Friday, May 28, 2010

Getting Ahead of the Thought and Farrier Questions

My daughter rode Maisie outside today and they got some good trot work done. I came to the barn a bit later and rode Maisie again. Our work didn't go too well initially - she was wanting to rush at the trot and got fairly revved up, even offering to buck once, despite circling. I asked my daughter to get back up on her for a bit to show me what she'd been doing that was working. My daughter emphasized that, with a horse like Maisie who tends to get excited and worked up, it was important to do something as soon as she starts to think about speeding up, even before she actually does it - getting ahead of the thought as it forms is easier that dealing with the action once it's underway, as she then tends to get more and more excited.

So, my daughter would trot with fairly short reins but not a lot of contact, looking for a slow - in fact very slow - trot. We're not worried about head position or softness at the trot yet - first we want her to self-regulate her pace. One thing at a time. As my daughter said, at this point there's no trot that is too slow - adjusting for forward with Maisie isn't an issue as she's all forward all the time - no leg is required. We want Maisie to self-regulate her trot, and to also respond to a soft half-halt. As soon as Maisie thought about speeding up - but before she actually did so - it is possible to feel this but it's hard to describe - my daughter would circle her in a small enough circle to cause her to think about her feet and about rebalancing, and would continue to circle until the thought (again this is a matter of feel), not just the feet, was slow and soft. There was no hanging on her mouth or bracing against her - just giving her a chance to figure it out on her own. Then straight again until the thought of rushing formed again, and repeat. The circles I was doing were also too large, allowing her to continue to rush and build momentum - they needed to be about 10 meter circles to work well. This can be hard on her stifles, but she's coping well.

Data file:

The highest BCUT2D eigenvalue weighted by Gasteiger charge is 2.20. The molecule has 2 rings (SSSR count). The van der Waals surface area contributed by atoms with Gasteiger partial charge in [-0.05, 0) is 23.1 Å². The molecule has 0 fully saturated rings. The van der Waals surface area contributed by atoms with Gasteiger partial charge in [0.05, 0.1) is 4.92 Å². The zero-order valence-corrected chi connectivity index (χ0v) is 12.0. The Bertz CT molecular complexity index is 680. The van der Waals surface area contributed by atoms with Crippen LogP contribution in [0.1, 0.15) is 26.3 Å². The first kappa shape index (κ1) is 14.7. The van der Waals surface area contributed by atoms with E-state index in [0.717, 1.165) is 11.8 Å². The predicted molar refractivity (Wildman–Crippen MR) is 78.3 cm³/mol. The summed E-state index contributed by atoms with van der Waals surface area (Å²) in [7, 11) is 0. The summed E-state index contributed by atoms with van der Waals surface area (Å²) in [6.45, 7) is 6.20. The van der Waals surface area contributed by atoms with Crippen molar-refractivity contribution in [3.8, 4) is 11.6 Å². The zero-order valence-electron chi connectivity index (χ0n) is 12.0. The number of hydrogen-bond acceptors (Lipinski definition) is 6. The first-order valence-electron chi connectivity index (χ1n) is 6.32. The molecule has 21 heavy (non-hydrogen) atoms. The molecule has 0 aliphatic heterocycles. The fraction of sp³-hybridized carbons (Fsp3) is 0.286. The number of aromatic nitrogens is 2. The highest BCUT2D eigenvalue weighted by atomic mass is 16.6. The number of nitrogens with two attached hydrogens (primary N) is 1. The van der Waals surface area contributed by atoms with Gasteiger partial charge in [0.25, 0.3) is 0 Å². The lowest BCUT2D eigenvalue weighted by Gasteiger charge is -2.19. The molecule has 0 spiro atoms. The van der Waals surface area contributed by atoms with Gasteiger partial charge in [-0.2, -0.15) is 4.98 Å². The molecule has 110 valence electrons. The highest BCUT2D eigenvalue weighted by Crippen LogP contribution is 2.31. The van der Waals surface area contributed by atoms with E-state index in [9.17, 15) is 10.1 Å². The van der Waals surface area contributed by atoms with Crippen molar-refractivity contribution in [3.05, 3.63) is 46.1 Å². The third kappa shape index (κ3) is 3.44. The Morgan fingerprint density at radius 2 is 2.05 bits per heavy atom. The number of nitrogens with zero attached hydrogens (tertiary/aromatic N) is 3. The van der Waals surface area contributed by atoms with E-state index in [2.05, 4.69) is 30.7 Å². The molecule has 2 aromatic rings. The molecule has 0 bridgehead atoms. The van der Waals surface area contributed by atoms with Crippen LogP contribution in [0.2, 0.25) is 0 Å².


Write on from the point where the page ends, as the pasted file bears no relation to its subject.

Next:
I got back on and was able to work with her successfully in both directions. Today, we didn't put together long strings of correct slow trot, but I rewarded her for being able to take 8 or so slow straight steps in a row in each direction. Tomorrow we're work on being able to do longer straight stretches and a 20-meter circle without rushing. It's lovely to have a horse with so much forward, but sometimes it's a challenge.